Ceramic fibres in the diameter range of 10-250µm were used in a study(27). When formed into composite fibre they possess all the qualities of conventional block ceramic such as electrical, mechanical and chemical properties with additional advantages of light weight and flexibility.The piezoelectric fibre composites (PFC)(28) consist of unidirectional aligned piezoelectric fibres in an epoxy matrix, sandwiched between two copper clad polyimide laminates. The PFC devices have higher piezoelectric efficiency than traditional bulk piezoelectric ceramic materials, due to their large length to area ratio(17).

Typically, when in fibrous form, crystalline materials have much higher strengths and the polymer shell of the PFC allow the fibres to withstand impacts and harsh environments far better than monolithic piezoelectric ceramic materials.Table 1 shows a typical comparison values for the polymer and PZT based piezoelectric material.An energy harvesting system, using flexible fibre composite transducer, is capable of producing and storing typically 880mJ (40V) of energy from a 30Hz vibration over 13 seconds period.

PropertyUnitsPVDF FilmPZT
Relative Permittivityε/ε0121200
g31Voltage Constant(10-3)Vm/N21610
k31Electromechanical Constant% at 1 KHz1230
Acoustic Impedance(106)kg/m2-sec2.730

Table 1.

Comparison of piezoelectric materials

Piezoelectric properties of porous PTFE foams have already been reported some time ago(29,30).The high surface charge stability of these materials in particularly elevated temperatures range has been confirmed(31,32,33) and also in independent experiments(34,35).To some extent, the stability of the surface potential and of the resulting piezoelectric response were found to improve with increasing porosity to some extent(23).For a single PTFE foam film, a high piezoelectric coefficient was found(36), but the effect decreased by a factor of 2 when uncharged PTFE films were inserted between the charged films and the electrodes(37).Consequently, single layer foams were studied and it became clear that part of the piezoelectric effect in this case stems from change in the air gaps between porous electret and disk electrodes(27,38).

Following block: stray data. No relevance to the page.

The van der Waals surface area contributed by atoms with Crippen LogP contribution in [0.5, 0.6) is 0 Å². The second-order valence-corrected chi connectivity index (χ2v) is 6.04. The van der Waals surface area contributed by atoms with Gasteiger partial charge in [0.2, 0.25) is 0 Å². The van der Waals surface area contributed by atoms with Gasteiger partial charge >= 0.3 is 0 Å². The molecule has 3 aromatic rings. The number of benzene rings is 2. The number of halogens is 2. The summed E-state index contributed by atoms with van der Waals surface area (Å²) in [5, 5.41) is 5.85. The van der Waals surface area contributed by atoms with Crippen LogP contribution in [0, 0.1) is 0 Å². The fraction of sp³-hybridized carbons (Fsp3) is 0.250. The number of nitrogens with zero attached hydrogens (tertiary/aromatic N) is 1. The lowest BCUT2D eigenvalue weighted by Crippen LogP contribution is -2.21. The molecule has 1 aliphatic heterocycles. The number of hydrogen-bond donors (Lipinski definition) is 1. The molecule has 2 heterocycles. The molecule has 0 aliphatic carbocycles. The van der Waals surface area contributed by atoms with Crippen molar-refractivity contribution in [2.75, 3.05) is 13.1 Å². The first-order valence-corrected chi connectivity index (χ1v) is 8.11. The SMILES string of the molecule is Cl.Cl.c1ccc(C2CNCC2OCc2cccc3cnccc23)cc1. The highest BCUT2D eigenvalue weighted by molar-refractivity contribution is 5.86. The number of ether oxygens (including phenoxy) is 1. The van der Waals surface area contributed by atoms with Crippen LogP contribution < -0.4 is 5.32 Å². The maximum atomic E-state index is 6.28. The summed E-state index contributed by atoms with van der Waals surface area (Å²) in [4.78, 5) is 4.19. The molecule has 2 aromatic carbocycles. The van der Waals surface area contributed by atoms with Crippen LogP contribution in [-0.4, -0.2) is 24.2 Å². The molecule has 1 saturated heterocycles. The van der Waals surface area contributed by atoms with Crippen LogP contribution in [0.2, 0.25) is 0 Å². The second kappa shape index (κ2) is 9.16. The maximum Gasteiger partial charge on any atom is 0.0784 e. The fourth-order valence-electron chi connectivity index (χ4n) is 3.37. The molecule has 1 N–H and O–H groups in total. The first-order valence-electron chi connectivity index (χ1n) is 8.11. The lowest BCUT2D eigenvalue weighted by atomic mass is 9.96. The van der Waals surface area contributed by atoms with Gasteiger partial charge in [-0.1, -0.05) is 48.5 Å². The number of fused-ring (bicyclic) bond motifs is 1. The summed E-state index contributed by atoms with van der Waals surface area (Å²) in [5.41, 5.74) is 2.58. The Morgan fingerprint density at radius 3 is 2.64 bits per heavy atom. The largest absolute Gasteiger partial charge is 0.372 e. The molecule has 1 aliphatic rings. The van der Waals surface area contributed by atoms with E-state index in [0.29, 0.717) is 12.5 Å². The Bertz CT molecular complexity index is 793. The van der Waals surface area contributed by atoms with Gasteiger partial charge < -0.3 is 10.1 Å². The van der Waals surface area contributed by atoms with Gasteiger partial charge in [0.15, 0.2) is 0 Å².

Further work has been conducted where PTFE foam layers have been incorporated into multilayered sandwiches(26,39), i.e. double layer sandwiches of one hard and one soft layer with an interface charge layer between them(40,41,42).If two or more separate foams are to be assembled into such a sandwich, then air pockets have to be avoided.

Since the discovery of piezoelectric PVDF(43), it has been widely used in a range of sensors and actuator applications(44).In addition, several other polymers have been shown to have potentially useful piezoelectric properties, such as polyamides(45), copolymers of vinylidene cyanide (VDCN)(46), polyureas(47) and polyurethane (PU)(48) mainly due to their lightweight and flexibility.The two layer approach has been investigated with the polypropylene (PP) and PU foams(49), whilst further research has been investigated on stacks of corona-charged porous and non-porous PTFE(50) and reported piezoelectric d33coefficient values of up to 35pC/N and as high as 150pC/N has been obtained with single layer of porous PTFE(51).

Cellular PP foams are usually produced in a modified blow extrusion process(52,53).Prior to foam blowing, spherical voids of approximately 10µm are generated by gas injection into the polymer melt.The melt is extruded, cooled down and reheated for foam blowing.Foam formation is accompanied by biaxial orientation, which results in disk or lens shaped voids(54).In addition, most cellular PP foams have co-extruded outer layer of non voided polymer for higher surface smoothness, better thickness uniformity and improved electrode adhesion(55). Charging of PP is done by means of corona charging with high corona point voltages around 20kV(36,56).

The resultingsurface charge leads to high electric fields across the thickness of the foam and thus internal breakdown in disk-shaped voids(57,58,59).After breakdown, the voids are charged to top and bottom polarities that are opposite to respective surface charge and electrode polarities of the foam(37).In addition to corona charging, electrode charging(60,61,62) and electron beam charging(63) have been reported.Figure 6below depicts the typical microstructure of PP foam.


Figure 6.

SEM and schematic diagram of PP foam with elliptical voids

2.4. Poling methods

In order to understand the microscopic mechanism of charge storage, it is important to understand the characteristics of fundamental material parameters as well as the measurement of specific sample or device properties.Progress in the area of electrets research has been widely enhanced with the wide range of methods to characterise them with respect to their electrical, thermal, mechanical and chemical properties.To date, several characterisation techniques have been developed.